PHILIPSBURG--The Court of Appeals upheld the conviction and added two months of unconditional jail time to the sentence of attorney-at-law Brenda Brooks on Wednesday.
On May 30, 2018, the Court of First Instance sentenced Brooks to six months suspended on two years’ probation for bribery of an Immigration officer at Princess Juliana International Airport (PJIA) in July 2016.
During the trial, the Prosecutor’s Office had requested that the Court sentence the lawyer to six months’ unconditional imprisonment for bribery and inciting an Immigration official to abuse her position. However, the Court only found bribery proven.
On Wednesday, Appeals Court judges sentenced Brooks to six months imprisonment, of which four months are suspended, on two years’ probation.
After the sentence was pronounced, Brooks immediately filed an appeal. The Prosecutor’s Office had also filed an appeal because it disagreed with the punishment.
The Court of First Instance had stated in its verdict that it was very “unlikely” that Brooks, as she had said, had only offered the sum of money because she was “shocked” that an Immigration official had attempted to bribe her and that she had wanted to conduct further investigations.
The Appeals Court agreed with this assessment by the Court of First Instance. However, it did not agree with the imposed punishment because it “insufficiently reflected the seriousness of the evidence.”
On April 23, 2016, an investigation into alleged malpractice among five members of the Immigration and Border Protection Service (IBPS) started under the name “Ostrich”. The investigation resulted, in August 2017, in the Court meting out a prison sentence of 20 months and a five-year ban on working within the civil service against the 37-year-old main suspect.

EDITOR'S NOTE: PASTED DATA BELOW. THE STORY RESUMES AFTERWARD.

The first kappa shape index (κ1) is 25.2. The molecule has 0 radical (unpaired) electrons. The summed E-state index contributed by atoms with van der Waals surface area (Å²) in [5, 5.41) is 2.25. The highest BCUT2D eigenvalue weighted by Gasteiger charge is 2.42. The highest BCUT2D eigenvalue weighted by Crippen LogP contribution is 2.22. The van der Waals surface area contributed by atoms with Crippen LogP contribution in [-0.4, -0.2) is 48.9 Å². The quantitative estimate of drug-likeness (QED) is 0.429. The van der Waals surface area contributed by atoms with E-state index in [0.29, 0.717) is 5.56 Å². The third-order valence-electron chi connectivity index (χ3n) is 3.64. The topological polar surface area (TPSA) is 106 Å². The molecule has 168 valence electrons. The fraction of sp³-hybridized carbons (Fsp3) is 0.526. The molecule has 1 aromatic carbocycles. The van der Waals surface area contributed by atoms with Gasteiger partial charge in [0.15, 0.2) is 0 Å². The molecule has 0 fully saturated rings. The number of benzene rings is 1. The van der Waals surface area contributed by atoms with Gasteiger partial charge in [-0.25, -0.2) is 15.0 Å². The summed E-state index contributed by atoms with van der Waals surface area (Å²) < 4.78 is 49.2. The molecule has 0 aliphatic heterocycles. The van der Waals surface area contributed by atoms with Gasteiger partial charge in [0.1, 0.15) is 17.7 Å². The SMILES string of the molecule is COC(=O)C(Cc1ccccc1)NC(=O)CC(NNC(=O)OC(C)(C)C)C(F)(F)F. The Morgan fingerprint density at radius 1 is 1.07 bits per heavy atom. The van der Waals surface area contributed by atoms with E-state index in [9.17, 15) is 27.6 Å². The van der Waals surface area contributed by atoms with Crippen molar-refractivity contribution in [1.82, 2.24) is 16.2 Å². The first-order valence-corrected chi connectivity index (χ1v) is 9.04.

All five officers were suspected of human trafficking, bribery, accepting bribes and abusing their authority as civil servants, and were also charged with membership in a criminal organisation.
After extensive research into various parties involved, Brooks also came into the picture as a suspect of bribery. In WhatsApp conversations, Brooks asked an Immigration officer whether she could do anything to allow two employees of insurance company NAGICO, of which Brooks was a member of the Board of Trustees, to travel into the country without any problems. Brooks did not want these two persons to be unnecessarily asked for their papers.
One WhatsApp conversation ended in the bribery of an Immigration officer who was offered US $200 to ensure that these people would be allowed to enter St. Maarten. Furthermore, she had told one of the co-suspects “Tell her [an Immigration officer – Ed.] I gonna fix her up.” Two minutes later she sent a WhatsApp message reading, “So tell her I will give you both 200 bucks each.”
However, the deal was not closed as the officer in question requested more money – $600 – in exchange for her “services”.
Brooks had failed to report the incident to Police.
“The suspect apparently only had an eye for the interests of NAGICO and did not hesitate to realise them with the help of illegal means,” said the Appeals Court in its Wednesday verdict. “For the proper functioning of Immigration policy, it is essential that the rules are complied with, with integrity. Through her actions, the suspect not only rewarded the corrupt behaviour of Immigration staff, but also contributed to the negative perception of Immigration in public opinion.”
In an invited comment, Brooks said she would submit another appeal, this time to the Supreme Court. “I do not agree with the judgement ... in particular where the Court considered bribery proven despite the arguments presented pertaining to the legal requirements needed in order to prove there was bribery. I will continue my personal battle while remaining steadfast in serving my clients,” she said.